Genetics and Fryns syndrome

Genetic Changes

The cause of Fryns syndrome is unknown. The disorder is thought to be genetic because it tends to run in families and has features similar to those of other genetic disorders. Duplications and deletions in several chromosome regions have been associated with congenital diaphragmatic hernia and some of the other features of Fryns syndrome . However, no specific genetic change has been found to cause all of the signs and symptoms of this disorder.

Source: GHR (NLM/NIH)1

   •   •   •

Back to: « Fryns syndrome

   •   •   •

Inheritance Pattern

Fryns syndrome appears to be inherited in an autosomal recessive pattern , which means both copies of a gene in each cell have mutations. However, no associated gene has been identified. The parents of an individual with an autosomal recessive condition each carry one copy of the altered gene, but they typically do not show signs and symptoms of the condition.

Source: GHR (NLM/NIH)2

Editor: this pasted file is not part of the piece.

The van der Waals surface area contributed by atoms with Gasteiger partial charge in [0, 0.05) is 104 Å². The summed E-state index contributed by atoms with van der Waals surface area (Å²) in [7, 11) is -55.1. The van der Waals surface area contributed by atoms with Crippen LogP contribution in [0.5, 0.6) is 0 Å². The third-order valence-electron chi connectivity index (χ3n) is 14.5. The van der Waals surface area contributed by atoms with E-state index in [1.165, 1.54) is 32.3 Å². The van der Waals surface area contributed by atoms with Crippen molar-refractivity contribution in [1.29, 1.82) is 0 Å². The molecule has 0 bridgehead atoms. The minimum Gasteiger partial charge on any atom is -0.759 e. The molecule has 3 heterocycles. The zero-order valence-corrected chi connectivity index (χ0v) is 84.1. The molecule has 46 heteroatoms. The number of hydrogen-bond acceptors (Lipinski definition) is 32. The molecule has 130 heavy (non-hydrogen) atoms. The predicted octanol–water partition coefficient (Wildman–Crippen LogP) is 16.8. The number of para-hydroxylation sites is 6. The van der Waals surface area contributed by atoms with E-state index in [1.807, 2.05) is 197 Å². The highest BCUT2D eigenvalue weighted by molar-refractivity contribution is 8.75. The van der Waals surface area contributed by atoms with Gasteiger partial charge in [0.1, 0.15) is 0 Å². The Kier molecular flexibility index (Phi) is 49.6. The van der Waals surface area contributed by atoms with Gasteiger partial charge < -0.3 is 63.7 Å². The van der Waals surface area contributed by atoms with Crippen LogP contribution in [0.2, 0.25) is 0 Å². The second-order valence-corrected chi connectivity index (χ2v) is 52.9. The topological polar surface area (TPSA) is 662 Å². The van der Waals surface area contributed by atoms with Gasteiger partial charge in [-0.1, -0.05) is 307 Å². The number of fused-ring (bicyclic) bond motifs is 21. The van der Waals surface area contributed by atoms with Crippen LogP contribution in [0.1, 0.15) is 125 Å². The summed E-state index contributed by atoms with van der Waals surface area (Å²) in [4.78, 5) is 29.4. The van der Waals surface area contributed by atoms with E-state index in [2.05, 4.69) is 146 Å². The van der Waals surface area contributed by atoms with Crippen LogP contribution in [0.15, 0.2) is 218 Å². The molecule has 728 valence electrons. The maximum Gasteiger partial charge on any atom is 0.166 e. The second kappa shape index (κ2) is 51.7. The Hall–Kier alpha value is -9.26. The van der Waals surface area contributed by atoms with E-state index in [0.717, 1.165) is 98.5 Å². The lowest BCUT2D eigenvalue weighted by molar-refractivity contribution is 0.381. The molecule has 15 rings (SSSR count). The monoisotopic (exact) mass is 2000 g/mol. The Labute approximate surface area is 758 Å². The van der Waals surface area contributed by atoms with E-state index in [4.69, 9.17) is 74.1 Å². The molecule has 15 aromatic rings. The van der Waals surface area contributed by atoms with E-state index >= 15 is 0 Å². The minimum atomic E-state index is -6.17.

•   •   •


Fryns syndrome appears to be inherited in an autosomal recessive manner.[1, 2][3] This means that both copies of the disease-causing gene in each cell of the body (one copy inherited from each parent) have mutations. The parents of an affected individual are referred to as carriers, who typically do not show signs or symptoms of the condition. When two carriers of an autosomal recessive condition have children, each child has a:

  • 25% (1 in 4) chance to be affected
  • 50% (1 in 2) chance to be an unaffected carrier like each parent
  • 25% (1 in 4) chance to be unaffected and not be a carrier

Last updated: 9/25/2016

Source: GARD (NIH)3

   •   •   •

Modes of inheritance

Autosomal recessive inheritance (HPO, OMIM, Orphanet)

Source: GTR (NCBI/NIH)4

Inheritance of Fryns syndrome

Genetic and familial features of the condition may include:5 Genetics of Fryns Syndrome:

  • Autosomal recessive inheritance

   •   •   •


  1. Source: GHR (NLM/NIH): condition/ fryns-syndrome
  2. ibid.
  3. Source: GARD (NIH): diseases/ 3699/ fryns-syndrome
  4. Source: GTR (NCBI/NIH): gtr/ conditions/ C0220730/ 
  5. Source: Human Phenotype Ontology

   •   •   •

Note: This site is for informational purposes only and is not medical advice. See your doctor or other qualified medical professional for all your medical needs.